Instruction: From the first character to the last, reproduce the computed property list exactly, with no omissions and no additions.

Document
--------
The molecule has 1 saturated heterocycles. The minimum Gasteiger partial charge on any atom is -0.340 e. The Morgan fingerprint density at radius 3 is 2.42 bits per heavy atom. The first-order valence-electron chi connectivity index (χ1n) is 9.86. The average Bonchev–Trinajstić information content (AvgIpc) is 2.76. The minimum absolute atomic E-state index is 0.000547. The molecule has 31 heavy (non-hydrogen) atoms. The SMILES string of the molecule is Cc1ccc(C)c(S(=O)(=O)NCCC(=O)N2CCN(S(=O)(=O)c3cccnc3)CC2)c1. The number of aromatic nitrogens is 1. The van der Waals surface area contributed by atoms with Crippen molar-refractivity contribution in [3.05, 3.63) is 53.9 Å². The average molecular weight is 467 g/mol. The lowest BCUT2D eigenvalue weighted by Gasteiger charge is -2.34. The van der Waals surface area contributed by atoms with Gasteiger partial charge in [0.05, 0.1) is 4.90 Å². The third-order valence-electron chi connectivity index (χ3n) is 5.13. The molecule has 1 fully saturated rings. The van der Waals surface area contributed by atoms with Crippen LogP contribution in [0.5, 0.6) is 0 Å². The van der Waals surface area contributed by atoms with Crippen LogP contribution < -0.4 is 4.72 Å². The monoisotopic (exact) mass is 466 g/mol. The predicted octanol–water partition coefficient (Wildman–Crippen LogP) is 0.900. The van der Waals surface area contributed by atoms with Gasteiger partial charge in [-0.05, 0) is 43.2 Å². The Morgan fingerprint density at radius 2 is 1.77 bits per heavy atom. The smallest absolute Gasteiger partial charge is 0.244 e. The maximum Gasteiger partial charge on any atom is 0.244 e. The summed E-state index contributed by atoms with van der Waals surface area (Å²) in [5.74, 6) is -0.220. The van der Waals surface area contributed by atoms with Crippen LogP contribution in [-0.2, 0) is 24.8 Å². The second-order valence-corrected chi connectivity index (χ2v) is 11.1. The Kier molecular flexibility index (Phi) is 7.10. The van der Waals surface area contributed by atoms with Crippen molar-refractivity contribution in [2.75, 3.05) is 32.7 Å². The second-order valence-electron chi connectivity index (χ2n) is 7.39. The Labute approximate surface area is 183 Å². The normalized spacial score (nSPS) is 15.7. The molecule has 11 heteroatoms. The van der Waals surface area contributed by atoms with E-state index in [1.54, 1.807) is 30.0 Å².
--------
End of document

The molecule has 1 saturated heterocycles. The minimum Gasteiger partial charge on any atom is -0.340 e. The Morgan fingerprint density at radius 3 is 2.42 bits per heavy atom. The first-order valence-electron chi connectivity index (χ1n) is 9.86. The average Bonchev–Trinajstić information content (AvgIpc) is 2.76. The minimum absolute atomic E-state index is 0.000547. The molecule has 31 heavy (non-hydrogen) atoms. The SMILES string of the molecule is Cc1ccc(C)c(S(=O)(=O)NCCC(=O)N2CCN(S(=O)(=O)c3cccnc3)CC2)c1. The number of aromatic nitrogens is 1. The van der Waals surface area contributed by atoms with Crippen molar-refractivity contribution in [3.05, 3.63) is 53.9 Å². The average molecular weight is 467 g/mol. The lowest BCUT2D eigenvalue weighted by Gasteiger charge is -2.34. The van der Waals surface area contributed by atoms with Gasteiger partial charge in [0.05, 0.1) is 4.90 Å². The third-order valence-electron chi connectivity index (χ3n) is 5.13. The molecule has 1 fully saturated rings. The van der Waals surface area contributed by atoms with Crippen LogP contribution in [0.5, 0.6) is 0 Å². The van der Waals surface area contributed by atoms with Crippen LogP contribution < -0.4 is 4.72 Å². The monoisotopic (exact) mass is 466 g/mol. The predicted octanol–water partition coefficient (Wildman–Crippen LogP) is 0.900. The van der Waals surface area contributed by atoms with Gasteiger partial charge in [-0.05, 0) is 43.2 Å². The Morgan fingerprint density at radius 2 is 1.77 bits per heavy atom. The smallest absolute Gasteiger partial charge is 0.244 e. The maximum Gasteiger partial charge on any atom is 0.244 e. The summed E-state index contributed by atoms with van der Waals surface area (Å²) in [5.74, 6) is -0.220. The van der Waals surface area contributed by atoms with Crippen LogP contribution in [-0.2, 0) is 24.8 Å². The second-order valence-corrected chi connectivity index (χ2v) is 11.1. The Kier molecular flexibility index (Phi) is 7.10. The van der Waals surface area contributed by atoms with Crippen molar-refractivity contribution in [2.75, 3.05) is 32.7 Å². The second-order valence-electron chi connectivity index (χ2n) is 7.39. The Labute approximate surface area is 183 Å². The normalized spacial score (nSPS) is 15.7. The molecule has 11 heteroatoms. The van der Waals surface area contributed by atoms with E-state index in [1.54, 1.807) is 30.0 Å².